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Sudden cardiac arrest (SCA) simply means that the heart unexpectedly & abruptly quits beating. This is usually caused by an abnormal heart rhythm called ventricular fibrillation (VF).
No. A heart attack is a condition in which the blood supply to the heart muscle is suddenly blocked, resulting in the death of the heart muscle. Heart attack victims usually (but not always) experience chest pain and usually remain conscious. Heart attacks are serious and sometimes will lead to SCA. However, SCA may occur independently from a heart attack and without warning signs. SCA results in death if not treated immediately.
While the average age of SCA victims is about 65, SCA is unpredictable and can strike anyone, anywhere, anytime.
VF is an abnormal heart rhythm often seen in SCA. This rhythm is caused by an abnormal and very fast electrical activity in the heart. VF is chaotic and unorganized; the heart just quivers and cannot effectively pump blood. VF will be short lived and deteriorate to asystole (a flat line) if not treated promptly.
The only effective treatment for VF is an electrical shock called defibrillation. Defibrillation is an electrical current applied to the chest. The electrical current passes through the heart with the goal of stopping the VF and giving an opportunity for the heart’s normal electrical system to take control. This current helps the heart reorganize the electrical activity so it can pump blood again. An automated external defibrillator (AED) can defibrillate the heart.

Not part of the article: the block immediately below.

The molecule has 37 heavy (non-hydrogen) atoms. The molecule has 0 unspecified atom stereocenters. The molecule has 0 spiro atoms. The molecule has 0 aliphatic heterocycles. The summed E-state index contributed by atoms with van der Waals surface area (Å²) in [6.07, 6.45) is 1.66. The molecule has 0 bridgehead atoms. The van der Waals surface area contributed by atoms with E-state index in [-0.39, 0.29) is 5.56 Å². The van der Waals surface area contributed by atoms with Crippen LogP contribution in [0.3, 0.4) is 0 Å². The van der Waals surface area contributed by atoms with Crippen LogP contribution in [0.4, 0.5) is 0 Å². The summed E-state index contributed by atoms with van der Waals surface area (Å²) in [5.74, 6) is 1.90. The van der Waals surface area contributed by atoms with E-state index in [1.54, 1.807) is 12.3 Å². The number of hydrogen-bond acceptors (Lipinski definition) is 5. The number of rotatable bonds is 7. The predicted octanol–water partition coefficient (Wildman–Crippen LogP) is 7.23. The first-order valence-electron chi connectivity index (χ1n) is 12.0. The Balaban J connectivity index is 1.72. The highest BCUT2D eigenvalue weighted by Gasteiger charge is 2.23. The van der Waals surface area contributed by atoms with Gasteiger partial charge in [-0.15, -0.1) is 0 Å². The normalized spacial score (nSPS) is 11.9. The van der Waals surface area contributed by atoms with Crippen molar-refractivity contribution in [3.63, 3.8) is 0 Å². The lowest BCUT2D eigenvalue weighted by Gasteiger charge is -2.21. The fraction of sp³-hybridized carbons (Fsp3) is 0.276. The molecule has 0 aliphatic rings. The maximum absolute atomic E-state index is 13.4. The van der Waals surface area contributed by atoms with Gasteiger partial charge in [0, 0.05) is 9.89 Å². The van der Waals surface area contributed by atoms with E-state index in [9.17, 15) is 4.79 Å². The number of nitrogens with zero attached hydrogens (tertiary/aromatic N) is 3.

An AED is a device that analyzes and looks for shockable heart rhythms, advises the rescuer of the need for defibrillation and delivers a shock if needed.
When used on people who are unresponsive and not breathing, the AED is extremely safe. The AED makes shock delivery decisions based upon the victim’s heart rhythm, and will only defibrillate a shockable rhythm.
The steps for shocking an SCA victim are simple and straightforward. The AED Plus® provides visual and audio prompts required for the entire resuscitation process. The most difficult part is recognizing the need for defibrillation.
Do CPR only until the AED arrives. Apply the electrode pads to the victim's bare chest and follow the voice prompts and messages of the AED. It will tell you when to resume CPR.